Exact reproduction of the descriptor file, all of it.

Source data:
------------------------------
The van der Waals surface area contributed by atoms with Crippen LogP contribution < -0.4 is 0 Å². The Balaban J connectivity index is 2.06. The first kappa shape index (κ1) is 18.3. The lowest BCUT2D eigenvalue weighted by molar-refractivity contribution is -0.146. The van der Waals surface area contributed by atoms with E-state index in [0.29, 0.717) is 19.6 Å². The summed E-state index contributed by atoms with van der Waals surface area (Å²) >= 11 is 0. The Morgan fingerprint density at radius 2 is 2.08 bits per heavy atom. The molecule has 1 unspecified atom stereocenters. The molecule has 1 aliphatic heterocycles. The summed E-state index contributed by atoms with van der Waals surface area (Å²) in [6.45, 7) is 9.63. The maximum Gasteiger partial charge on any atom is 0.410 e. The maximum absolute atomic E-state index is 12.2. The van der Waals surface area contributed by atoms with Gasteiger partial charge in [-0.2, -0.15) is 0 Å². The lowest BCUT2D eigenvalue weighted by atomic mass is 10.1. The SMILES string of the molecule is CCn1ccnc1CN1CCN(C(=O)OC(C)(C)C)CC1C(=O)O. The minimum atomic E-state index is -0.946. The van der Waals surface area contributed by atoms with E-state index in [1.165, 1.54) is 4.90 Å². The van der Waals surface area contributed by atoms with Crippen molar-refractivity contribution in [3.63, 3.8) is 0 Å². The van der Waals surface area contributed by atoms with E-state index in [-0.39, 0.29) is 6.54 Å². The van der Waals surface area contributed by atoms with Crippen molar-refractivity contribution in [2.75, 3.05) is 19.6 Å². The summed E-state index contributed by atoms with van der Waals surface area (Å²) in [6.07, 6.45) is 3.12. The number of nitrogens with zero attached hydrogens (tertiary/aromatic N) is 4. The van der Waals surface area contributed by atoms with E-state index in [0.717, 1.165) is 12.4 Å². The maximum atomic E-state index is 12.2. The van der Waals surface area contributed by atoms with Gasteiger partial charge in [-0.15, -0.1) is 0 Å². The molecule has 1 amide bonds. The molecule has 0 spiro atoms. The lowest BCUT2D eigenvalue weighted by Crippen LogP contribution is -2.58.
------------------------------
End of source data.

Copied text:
The van der Waals surface area contributed by atoms with Crippen LogP contribution < -0.4 is 0 Å². The Balaban J connectivity index is 2.06. The first kappa shape index (κ1) is 18.3. The lowest BCUT2D eigenvalue weighted by molar-refractivity contribution is -0.146. The van der Waals surface area contributed by atoms with E-state index in [0.29, 0.717) is 19.6 Å². The summed E-state index contributed by atoms with van der Waals surface area (Å²) >= 11 is 0. The Morgan fingerprint density at radius 2 is 2.08 bits per heavy atom. The molecule has 1 unspecified atom stereocenters. The molecule has 1 aliphatic heterocycles. The summed E-state index contributed by atoms with van der Waals surface area (Å²) in [6.45, 7) is 9.63. The maximum Gasteiger partial charge on any atom is 0.410 e. The maximum absolute atomic E-state index is 12.2. The van der Waals surface area contributed by atoms with Gasteiger partial charge in [-0.2, -0.15) is 0 Å². The lowest BCUT2D eigenvalue weighted by atomic mass is 10.1. The SMILES string of the molecule is CCn1ccnc1CN1CCN(C(=O)OC(C)(C)C)CC1C(=O)O. The minimum atomic E-state index is -0.946. The van der Waals surface area contributed by atoms with E-state index in [1.165, 1.54) is 4.90 Å². The van der Waals surface area contributed by atoms with Crippen molar-refractivity contribution in [3.63, 3.8) is 0 Å². The van der Waals surface area contributed by atoms with E-state index in [-0.39, 0.29) is 6.54 Å². The van der Waals surface area contributed by atoms with Crippen molar-refractivity contribution in [2.75, 3.05) is 19.6 Å². The summed E-state index contributed by atoms with van der Waals surface area (Å²) in [6.07, 6.45) is 3.12. The number of nitrogens with zero attached hydrogens (tertiary/aromatic N) is 4. The van der Waals surface area contributed by atoms with E-state index in [0.717, 1.165) is 12.4 Å². The maximum atomic E-state index is 12.2. The van der Waals surface area contributed by atoms with Gasteiger partial charge in [-0.15, -0.1) is 0 Å². The molecule has 1 amide bonds. The molecule has 0 spiro atoms. The lowest BCUT2D eigenvalue weighted by Crippen LogP contribution is -2.58.